But there were other reasons, too. Edith made herself essential on set. Because Banton had a drinking problem, so when he couldn’t, Edith picked up the slack and got the job done, earning her title as “The Doctor.” She got her big break in 1993, when she designed the costumes for She Done Him Wrong starring Mae West (1893 -1980). “This allowed Edith the chance to finally design a wardrobe of beautiful period gowns that would be credited to her on screen.”

Although she was a more restrained designer than either Banton or Greer, she became a high-profile costume designer in her own right in the 1930s. Of course, Banton’s departure in 1938 — a departure that, according to different sources, may have been aided by Edith — helped her reach her full potential. One of her biggest (unintentional) moments was starting the sarong craze, when she designed the costumes for The Jungle Princess (1936).


Oscar | Credit Pexels
Oscar | Credit Pexels

By 1938, Edith Head became the chief costume designer at Paramount. She gained further public attention for the top mink-lined gown she created for Ginger Rogers in Lady in the Dark (1944), which caused much comment owing to the mood of wartime austerity. The establishment of the Academy Award for Costume Design further boosted her career, beginning with her nomination for The Emperor Waltz (1948).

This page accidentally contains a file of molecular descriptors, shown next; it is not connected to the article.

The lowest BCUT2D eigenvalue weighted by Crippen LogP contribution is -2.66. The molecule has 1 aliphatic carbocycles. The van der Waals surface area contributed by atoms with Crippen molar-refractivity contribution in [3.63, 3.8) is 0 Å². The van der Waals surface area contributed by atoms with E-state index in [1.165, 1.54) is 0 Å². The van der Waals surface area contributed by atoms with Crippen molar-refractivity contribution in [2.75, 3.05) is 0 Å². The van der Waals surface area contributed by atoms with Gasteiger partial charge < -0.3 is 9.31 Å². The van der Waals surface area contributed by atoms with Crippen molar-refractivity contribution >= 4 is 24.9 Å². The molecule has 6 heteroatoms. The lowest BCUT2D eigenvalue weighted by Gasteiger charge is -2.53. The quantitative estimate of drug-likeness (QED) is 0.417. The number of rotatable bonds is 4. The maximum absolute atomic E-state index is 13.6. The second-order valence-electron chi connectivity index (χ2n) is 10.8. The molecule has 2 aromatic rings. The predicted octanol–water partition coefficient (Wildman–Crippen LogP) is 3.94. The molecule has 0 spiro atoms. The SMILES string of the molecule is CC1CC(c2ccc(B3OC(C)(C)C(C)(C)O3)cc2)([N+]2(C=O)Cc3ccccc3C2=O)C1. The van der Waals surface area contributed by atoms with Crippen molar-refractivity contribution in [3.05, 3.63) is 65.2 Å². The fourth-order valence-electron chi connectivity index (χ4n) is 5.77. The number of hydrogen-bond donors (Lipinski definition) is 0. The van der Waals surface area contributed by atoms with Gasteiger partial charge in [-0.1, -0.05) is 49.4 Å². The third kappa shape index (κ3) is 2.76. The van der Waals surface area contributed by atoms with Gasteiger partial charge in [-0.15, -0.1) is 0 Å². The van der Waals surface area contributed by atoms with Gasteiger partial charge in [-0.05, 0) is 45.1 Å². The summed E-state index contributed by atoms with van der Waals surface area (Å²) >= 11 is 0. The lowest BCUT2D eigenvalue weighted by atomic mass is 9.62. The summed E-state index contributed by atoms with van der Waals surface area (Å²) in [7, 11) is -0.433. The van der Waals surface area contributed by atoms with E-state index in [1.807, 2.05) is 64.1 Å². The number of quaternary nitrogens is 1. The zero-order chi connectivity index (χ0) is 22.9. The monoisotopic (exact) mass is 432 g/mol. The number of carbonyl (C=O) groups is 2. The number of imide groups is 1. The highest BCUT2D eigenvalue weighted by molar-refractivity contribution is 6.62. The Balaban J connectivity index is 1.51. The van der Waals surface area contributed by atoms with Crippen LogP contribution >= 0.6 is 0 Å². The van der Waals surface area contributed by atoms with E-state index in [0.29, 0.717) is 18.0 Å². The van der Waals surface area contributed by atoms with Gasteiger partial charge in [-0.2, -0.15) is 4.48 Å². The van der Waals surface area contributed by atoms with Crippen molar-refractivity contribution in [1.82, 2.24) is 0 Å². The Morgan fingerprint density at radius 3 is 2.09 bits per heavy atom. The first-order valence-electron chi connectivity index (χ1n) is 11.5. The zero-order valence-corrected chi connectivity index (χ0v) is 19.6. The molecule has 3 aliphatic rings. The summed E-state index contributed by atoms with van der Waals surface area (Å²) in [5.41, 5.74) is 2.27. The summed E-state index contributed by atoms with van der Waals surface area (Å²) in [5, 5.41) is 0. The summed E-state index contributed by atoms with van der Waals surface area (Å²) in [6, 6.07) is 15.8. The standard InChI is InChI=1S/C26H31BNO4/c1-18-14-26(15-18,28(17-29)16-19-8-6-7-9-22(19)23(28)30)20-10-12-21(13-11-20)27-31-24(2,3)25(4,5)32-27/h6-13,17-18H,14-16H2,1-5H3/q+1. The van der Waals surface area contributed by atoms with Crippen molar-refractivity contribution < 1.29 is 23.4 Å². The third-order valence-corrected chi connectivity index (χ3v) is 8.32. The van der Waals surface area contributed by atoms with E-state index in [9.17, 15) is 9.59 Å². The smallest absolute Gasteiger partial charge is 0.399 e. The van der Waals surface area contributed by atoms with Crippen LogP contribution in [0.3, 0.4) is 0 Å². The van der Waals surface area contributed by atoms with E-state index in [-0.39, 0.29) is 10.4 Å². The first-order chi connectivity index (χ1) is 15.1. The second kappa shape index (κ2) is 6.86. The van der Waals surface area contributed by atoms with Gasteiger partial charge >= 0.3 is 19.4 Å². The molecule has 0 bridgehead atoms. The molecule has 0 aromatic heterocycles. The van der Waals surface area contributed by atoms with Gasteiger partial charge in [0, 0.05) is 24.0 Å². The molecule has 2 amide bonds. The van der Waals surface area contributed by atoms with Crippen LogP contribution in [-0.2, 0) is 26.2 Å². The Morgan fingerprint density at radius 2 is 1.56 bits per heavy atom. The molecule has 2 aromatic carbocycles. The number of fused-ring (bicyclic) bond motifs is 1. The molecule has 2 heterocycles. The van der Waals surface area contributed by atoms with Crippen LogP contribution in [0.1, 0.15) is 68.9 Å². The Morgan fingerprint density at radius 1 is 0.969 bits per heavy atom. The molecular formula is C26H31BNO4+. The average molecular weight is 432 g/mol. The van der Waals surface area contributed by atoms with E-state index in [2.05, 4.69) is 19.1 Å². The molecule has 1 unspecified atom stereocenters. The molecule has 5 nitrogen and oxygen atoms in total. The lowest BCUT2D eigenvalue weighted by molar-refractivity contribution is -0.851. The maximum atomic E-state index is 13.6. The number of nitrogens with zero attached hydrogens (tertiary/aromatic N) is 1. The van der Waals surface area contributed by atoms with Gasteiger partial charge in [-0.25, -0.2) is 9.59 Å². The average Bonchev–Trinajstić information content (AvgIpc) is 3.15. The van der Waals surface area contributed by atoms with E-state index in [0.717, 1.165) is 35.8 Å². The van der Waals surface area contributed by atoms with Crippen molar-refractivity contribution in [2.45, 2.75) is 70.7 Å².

“What we do is a cross between magic and camouflage. We ask the public to believe that every time they see an actress or actor that they are a different person.” — Edith Head


In 1946, Head began working with director Alfred Hitchcock on Notorious. "The clothes couldn't be smart in the ordinary sense," she remarked. The creatives discovered that they were like-minded and shared the same bluntness. So when Gulf & Western Industries gained control of Paramount in 1973 and declined to renew her contract, though she’s been with the company for 44 years, Hitchcock invited her to move to Universal Studios, which she did at 70 years old.